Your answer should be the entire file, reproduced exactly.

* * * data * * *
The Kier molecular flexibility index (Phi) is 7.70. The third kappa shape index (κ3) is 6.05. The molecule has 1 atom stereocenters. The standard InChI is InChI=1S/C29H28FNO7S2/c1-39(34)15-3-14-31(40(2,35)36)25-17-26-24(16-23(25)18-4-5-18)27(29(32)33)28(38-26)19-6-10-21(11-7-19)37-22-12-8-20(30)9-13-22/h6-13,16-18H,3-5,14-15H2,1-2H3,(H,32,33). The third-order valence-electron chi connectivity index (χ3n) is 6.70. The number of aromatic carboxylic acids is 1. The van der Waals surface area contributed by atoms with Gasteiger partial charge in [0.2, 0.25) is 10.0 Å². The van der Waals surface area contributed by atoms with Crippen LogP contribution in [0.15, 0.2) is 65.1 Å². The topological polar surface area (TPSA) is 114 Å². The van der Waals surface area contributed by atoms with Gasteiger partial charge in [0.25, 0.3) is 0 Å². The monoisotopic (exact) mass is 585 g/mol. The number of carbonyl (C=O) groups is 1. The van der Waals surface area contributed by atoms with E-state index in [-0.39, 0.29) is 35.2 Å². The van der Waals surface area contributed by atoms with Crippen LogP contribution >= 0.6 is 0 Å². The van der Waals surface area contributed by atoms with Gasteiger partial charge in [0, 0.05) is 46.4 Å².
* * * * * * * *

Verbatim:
The Kier molecular flexibility index (Phi) is 7.70. The third kappa shape index (κ3) is 6.05. The molecule has 1 atom stereocenters. The standard InChI is InChI=1S/C29H28FNO7S2/c1-39(34)15-3-14-31(40(2,35)36)25-17-26-24(16-23(25)18-4-5-18)27(29(32)33)28(38-26)19-6-10-21(11-7-19)37-22-12-8-20(30)9-13-22/h6-13,16-18H,3-5,14-15H2,1-2H3,(H,32,33). The third-order valence-electron chi connectivity index (χ3n) is 6.70. The number of aromatic carboxylic acids is 1. The van der Waals surface area contributed by atoms with Gasteiger partial charge in [0.2, 0.25) is 10.0 Å². The van der Waals surface area contributed by atoms with Crippen LogP contribution in [0.15, 0.2) is 65.1 Å². The topological polar surface area (TPSA) is 114 Å². The van der Waals surface area contributed by atoms with Gasteiger partial charge in [0.25, 0.3) is 0 Å². The monoisotopic (exact) mass is 585 g/mol. The number of carbonyl (C=O) groups is 1. The van der Waals surface area contributed by atoms with E-state index in [-0.39, 0.29) is 35.2 Å². The van der Waals surface area contributed by atoms with Crippen LogP contribution >= 0.6 is 0 Å². The van der Waals surface area contributed by atoms with Gasteiger partial charge in [0, 0.05) is 46.4 Å².